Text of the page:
By Karen Lee Ziner
When President Trump addresses a joint session of Congress for the first time on Feb. 28, Dr. Ehsun Mirza of East Greenwich will be Congressman James Langevin’s honored guest.
But not just any guest.
Mirza, a critical-care doctor at Kent Hospital who immigrated to the U.S. from Pakistan, has been a prominent voice in Rhode Island’s Muslim community. He is on Langevin’s Diversity Advisory Committee and Providence Mayor Jorge Elorza’s Muslim-American Advisory Board.
Langevin has invited Mirza as part of a Democratic effort to show support for “marginalized communities” by inviting guests who have — despite discrimination — made positive impacts.
Joining the Langevin-led effort are Representatives David Cicilline (RI), Jared Polis (CO), Judy Chu (CA), Cedric Richmond (LA), and Michelle Lujan Grisham (NM). Cicilline expects to name his guest later this week or next, a spokesman said.
Langevin said, “As a candidate for President, Donald Trump mocked a reporter with a disability and made statements that were offensive to so many Americans, including women, members of the LGBTQ community, people of color, immigrants, and people of differing faiths. Once he assumed the highest office in the land, his first order of business was to close our borders to immigrants and refugees, particularly those from Muslim-majority countries.”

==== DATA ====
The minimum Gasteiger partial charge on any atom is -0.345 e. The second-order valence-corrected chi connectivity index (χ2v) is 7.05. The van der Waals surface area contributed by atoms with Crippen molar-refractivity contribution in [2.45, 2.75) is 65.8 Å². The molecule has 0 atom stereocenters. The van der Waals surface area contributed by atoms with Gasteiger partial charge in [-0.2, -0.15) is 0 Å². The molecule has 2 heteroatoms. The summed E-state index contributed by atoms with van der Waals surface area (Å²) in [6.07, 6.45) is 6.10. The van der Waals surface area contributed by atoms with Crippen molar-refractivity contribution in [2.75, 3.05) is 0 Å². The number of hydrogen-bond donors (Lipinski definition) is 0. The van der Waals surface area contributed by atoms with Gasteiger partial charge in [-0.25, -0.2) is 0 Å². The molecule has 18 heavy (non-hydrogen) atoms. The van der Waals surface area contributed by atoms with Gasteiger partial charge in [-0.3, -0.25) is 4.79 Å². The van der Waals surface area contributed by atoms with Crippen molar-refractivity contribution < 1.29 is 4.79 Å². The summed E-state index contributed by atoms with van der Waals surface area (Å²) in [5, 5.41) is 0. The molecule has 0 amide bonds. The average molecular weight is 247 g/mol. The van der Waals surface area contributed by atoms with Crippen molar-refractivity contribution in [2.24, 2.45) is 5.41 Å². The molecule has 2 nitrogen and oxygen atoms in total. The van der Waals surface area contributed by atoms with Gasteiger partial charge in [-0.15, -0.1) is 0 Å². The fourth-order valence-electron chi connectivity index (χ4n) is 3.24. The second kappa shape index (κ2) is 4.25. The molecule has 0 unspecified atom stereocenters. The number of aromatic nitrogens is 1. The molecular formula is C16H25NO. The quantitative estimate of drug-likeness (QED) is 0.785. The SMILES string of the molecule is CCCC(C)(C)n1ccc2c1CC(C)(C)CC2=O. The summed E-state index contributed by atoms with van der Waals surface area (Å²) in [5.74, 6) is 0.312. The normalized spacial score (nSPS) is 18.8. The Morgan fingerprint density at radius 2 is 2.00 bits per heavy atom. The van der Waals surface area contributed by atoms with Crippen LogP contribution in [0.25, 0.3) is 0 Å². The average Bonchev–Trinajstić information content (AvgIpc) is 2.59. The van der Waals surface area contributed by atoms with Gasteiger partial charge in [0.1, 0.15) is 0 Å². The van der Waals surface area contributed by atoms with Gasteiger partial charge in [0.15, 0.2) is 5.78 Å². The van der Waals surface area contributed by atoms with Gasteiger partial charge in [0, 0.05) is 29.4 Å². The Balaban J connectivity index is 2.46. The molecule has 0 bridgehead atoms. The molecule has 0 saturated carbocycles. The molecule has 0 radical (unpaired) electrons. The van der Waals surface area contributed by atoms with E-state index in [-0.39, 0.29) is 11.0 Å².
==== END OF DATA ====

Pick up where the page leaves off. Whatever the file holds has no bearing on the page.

Langevin said diversity “makes our nation stronger, and I believe it should be celebrated. I am proud to call Dr. Mirza a friend, and I hope that his presence on February 28th will serve as a reminder to the President that true Americans come in every color and creed — and not all are born here.”
Mirza said Monday, “This is so historic. I don’t have words to describe that I will be part of history. It is truly an honor to be there regardless of what my position is.”
A U.S. citizen, Mirza said he and his family and friends in the Muslim community “are here trying their best to make a living and make this nation strong. We are dedicated Americans. Regardless of whether we are Muslims, conservatives, liberals or however we identify ourselves — there is one thing common in all of us; that is, we are loyal to this nation.”
Trump’s “dehumanizing rhetoric” hurts, Mirza said. “So that’s why I’m going. Maybe Mr. Trump will see me. Maybe he will shake my hand. Maybe he will change his mind. Maybe.”
Cicilline, who co-chairs the LGBT Equality Caucus, said Trump’s campaign for president, his Cabinet picks and first actions in office have left millions of Americans “fearful of what his administration will mean for their families and their communities.”
Cicilline added, “Our nation’s strength lies in its ability to accept and celebrate the differences among us, and it is my hope that our guests remind the President that, no matter what, we will always stay true to our fundamental values.”